Category Archives: Project Log

My collection of web development projects.

Review of Digital Minimalism


Digital Minimalism by Cal Newport is an important book that I’ve picked up in the last decade. It’s a pretty bold statement to make but for me personally, I was in the market for something which could help me out with some mental stress that I’d been carrying over my head. At the core of it all, the root cause is my iPhone. It’s been a great tool to have but it’s also come at a cost. And those tiny apps which sit inside of that expensive piece of machinery has caused me a ton of mental headaches, social anxiety and has misled me many times over with misinformation and half baked conversations.

Frankly, if I could summarize it, I felt sad. So I turned to this book in hopes of finding clarity in this gruesome situation and I wanted to share some of the things I thought were worth mentioning.


In short, Cal breaks down this form of anxiety from the very beginning. You should know this by now. 2004 and The Facebook takes hold. Then it’s 2007, roughly a year out from the Great Recession and Steve Jobs designs what Apple deemed to be the best iPod yet. Harnessing both the telephone and music player capabilities into one device, the iPhone was never originally presented as segue into mobile apps or the app store as one would assume. 

Through a series of short chapters, a total of 7, he takes you on this well explained journey: “A Lopsided Arms Race”, “Digital Minimalism”, “The Digital Declutter”, “Spend Time Alone”, “Don’t Click ‘Like'”, “Reclaim Leisure”, and “Join the Attention Resistance”.

What’s Important

Cal defines the meaning of Digital Minimalism quickly as,

“A philosophy of technology use in which you focus your online time on a small number of carefully selected and optimized activities that strongly support things you value, and then happily miss out on everything else.”

Addiction – not only relates to alcohol and drugs but is thoroughly explained in relation to our digital consumption too. Two forces in particular are explained: intermittent positive reinforcement and the drive for social approval. It’s a pretty nasty explanation on how the Like button impacts us.

“A Lopsided Arms Race” is worth reading over and over.

Digital Declutter – in summary this is essentially a proposal of blunt force trauma to your current digital usage. It’s a cold turkey technique of 30 days where he emphasizes that “aggressive action is needed to fundamentally transform your relationship with technology.”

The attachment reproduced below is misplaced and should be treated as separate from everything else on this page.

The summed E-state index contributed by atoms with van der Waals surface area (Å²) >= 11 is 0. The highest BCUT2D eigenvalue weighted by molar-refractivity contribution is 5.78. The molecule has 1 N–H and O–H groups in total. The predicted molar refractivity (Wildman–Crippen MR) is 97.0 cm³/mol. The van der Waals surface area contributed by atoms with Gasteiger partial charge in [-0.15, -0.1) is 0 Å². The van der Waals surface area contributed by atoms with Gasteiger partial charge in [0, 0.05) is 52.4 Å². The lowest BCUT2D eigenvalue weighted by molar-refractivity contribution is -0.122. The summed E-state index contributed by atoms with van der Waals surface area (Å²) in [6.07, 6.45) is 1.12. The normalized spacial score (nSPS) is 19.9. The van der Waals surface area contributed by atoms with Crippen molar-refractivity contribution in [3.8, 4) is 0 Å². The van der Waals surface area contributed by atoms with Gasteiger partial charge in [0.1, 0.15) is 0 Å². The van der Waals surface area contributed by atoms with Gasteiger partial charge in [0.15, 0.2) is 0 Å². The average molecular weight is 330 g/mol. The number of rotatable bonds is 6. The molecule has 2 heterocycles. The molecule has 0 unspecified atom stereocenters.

To me, every process and thought explained in this book are equally important but “Join the Attention Resistance” has to be what Trevor Hoffman was to the San Diego Padres. It’s the closer and the final chapter in giving actionable advice to address this problem.

  • Practice: Delete Social Media From Your Phone
  • Practice: Turn Your Devices Into Single-Purpose Computers
  • Practice: Use Social Media Like a Professional
  • Practice: Embrace Slow Media
  • Practice: Dumb Down Your SmartPhone


For me, what didn’t work was digital declutter, so I compromised. I tried a cold turkey schedule every fourth week of the month. That worked once and my remaining attempts failed. So I tinkered and ended up using small wins which for me just add up. I removed Facebook and Twitter for good from my phone. I need a laptop when I dip into those worlds. 

All notifications for social media are turned off. And it’s really changed the way I frame other apps when I see them come to market. Long story short, I’m not on Tik Tok. It’s one of those scenarios where I continue to say to myself that if I never had it in the first place, I never really missed it.

I don’t look down on my past usage but I am moderately more assertive of what I’m doing when I’m inside of that Instagram game, a Messenger Chat or scrolling through a feed. And for now that’s step one which was definitely better than yesterday, when there were no steps at all.

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Angular 9 Task App with NgRx & Drag Drop

TLDR – A todo/task list built with Angular 9. This app utilizes Angular Material’s drag and drop out of box and with the help of NgRx, the UI can maintain its previous state on page refresh.


  • Provide sorting by table columns and searching.
  • Add sorting by multiple columns and persist the sorting on refresh.
  • Add the ability to drag and drop columns to reorder them using the native Angular cdk drag and drop.
  • Add ability to manually resize the columns by dragging with the mouse.
  • Use Angular, RxJs and NgRx for state management.




Filtering a list of tasks leveraging a search bar was straightforward enough, thankfully. Check out the pipe and how that ties back into the ngModel on the input element for further details. My implementation is for the most part 1:1 from this Stackblitz demo.


Imagine an excel spreadsheet in which you can resize the cells (see the purple drag handles on the To Do column). It’s a similar ask here.

At the time of this writing, Angular Material does not fully support a way to resize elements. It was asked in 2019 but I didn’t find anything from the current documentation. I found this ngx-cdk-drag-resize demo to be a good starting path leveraging Angular’s ElementRef API out of box.